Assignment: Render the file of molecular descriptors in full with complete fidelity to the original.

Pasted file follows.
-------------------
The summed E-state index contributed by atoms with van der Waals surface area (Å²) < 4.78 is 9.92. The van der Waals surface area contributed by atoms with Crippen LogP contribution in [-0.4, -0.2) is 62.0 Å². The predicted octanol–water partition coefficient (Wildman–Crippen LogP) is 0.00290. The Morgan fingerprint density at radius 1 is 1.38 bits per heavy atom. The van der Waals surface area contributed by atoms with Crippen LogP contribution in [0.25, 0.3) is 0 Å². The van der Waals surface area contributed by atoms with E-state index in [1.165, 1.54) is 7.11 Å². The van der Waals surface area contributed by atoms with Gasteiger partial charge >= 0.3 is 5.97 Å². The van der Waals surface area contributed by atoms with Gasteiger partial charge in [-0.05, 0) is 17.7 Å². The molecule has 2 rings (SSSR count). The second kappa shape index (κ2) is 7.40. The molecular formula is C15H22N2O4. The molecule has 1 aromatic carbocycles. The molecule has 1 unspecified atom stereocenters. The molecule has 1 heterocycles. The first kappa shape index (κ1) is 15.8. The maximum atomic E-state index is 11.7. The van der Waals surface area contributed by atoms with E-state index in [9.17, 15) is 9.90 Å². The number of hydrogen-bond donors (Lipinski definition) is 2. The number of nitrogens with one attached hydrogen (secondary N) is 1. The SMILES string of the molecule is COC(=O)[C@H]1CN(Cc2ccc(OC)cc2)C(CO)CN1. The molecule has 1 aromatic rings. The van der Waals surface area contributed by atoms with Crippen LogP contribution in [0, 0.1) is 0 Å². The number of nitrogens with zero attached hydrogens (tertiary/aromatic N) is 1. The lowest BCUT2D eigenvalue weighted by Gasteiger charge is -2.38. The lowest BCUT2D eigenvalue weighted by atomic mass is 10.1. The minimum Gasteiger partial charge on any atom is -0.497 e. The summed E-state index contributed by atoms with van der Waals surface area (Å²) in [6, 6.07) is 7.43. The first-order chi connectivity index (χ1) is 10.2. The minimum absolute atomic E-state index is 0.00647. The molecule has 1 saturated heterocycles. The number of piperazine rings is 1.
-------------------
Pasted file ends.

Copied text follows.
The summed E-state index contributed by atoms with van der Waals surface area (Å²) < 4.78 is 9.92. The van der Waals surface area contributed by atoms with Crippen LogP contribution in [-0.4, -0.2) is 62.0 Å². The predicted octanol–water partition coefficient (Wildman–Crippen LogP) is 0.00290. The Morgan fingerprint density at radius 1 is 1.38 bits per heavy atom. The van der Waals surface area contributed by atoms with Crippen LogP contribution in [0.25, 0.3) is 0 Å². The van der Waals surface area contributed by atoms with E-state index in [1.165, 1.54) is 7.11 Å². The van der Waals surface area contributed by atoms with Gasteiger partial charge >= 0.3 is 5.97 Å². The van der Waals surface area contributed by atoms with Gasteiger partial charge in [-0.05, 0) is 17.7 Å². The molecule has 2 rings (SSSR count). The second kappa shape index (κ2) is 7.40. The molecular formula is C15H22N2O4. The molecule has 1 aromatic carbocycles. The molecule has 1 unspecified atom stereocenters. The molecule has 1 heterocycles. The first kappa shape index (κ1) is 15.8. The maximum atomic E-state index is 11.7. The van der Waals surface area contributed by atoms with E-state index in [9.17, 15) is 9.90 Å². The number of hydrogen-bond donors (Lipinski definition) is 2. The number of nitrogens with one attached hydrogen (secondary N) is 1. The SMILES string of the molecule is COC(=O)[C@H]1CN(Cc2ccc(OC)cc2)C(CO)CN1. The molecule has 1 aromatic rings. The van der Waals surface area contributed by atoms with Crippen LogP contribution in [0, 0.1) is 0 Å². The number of nitrogens with zero attached hydrogens (tertiary/aromatic N) is 1. The lowest BCUT2D eigenvalue weighted by Gasteiger charge is -2.38. The lowest BCUT2D eigenvalue weighted by atomic mass is 10.1. The minimum Gasteiger partial charge on any atom is -0.497 e. The summed E-state index contributed by atoms with van der Waals surface area (Å²) in [6, 6.07) is 7.43. The first-order chi connectivity index (χ1) is 10.2. The minimum absolute atomic E-state index is 0.00647. The molecule has 1 saturated heterocycles. The number of piperazine rings is 1.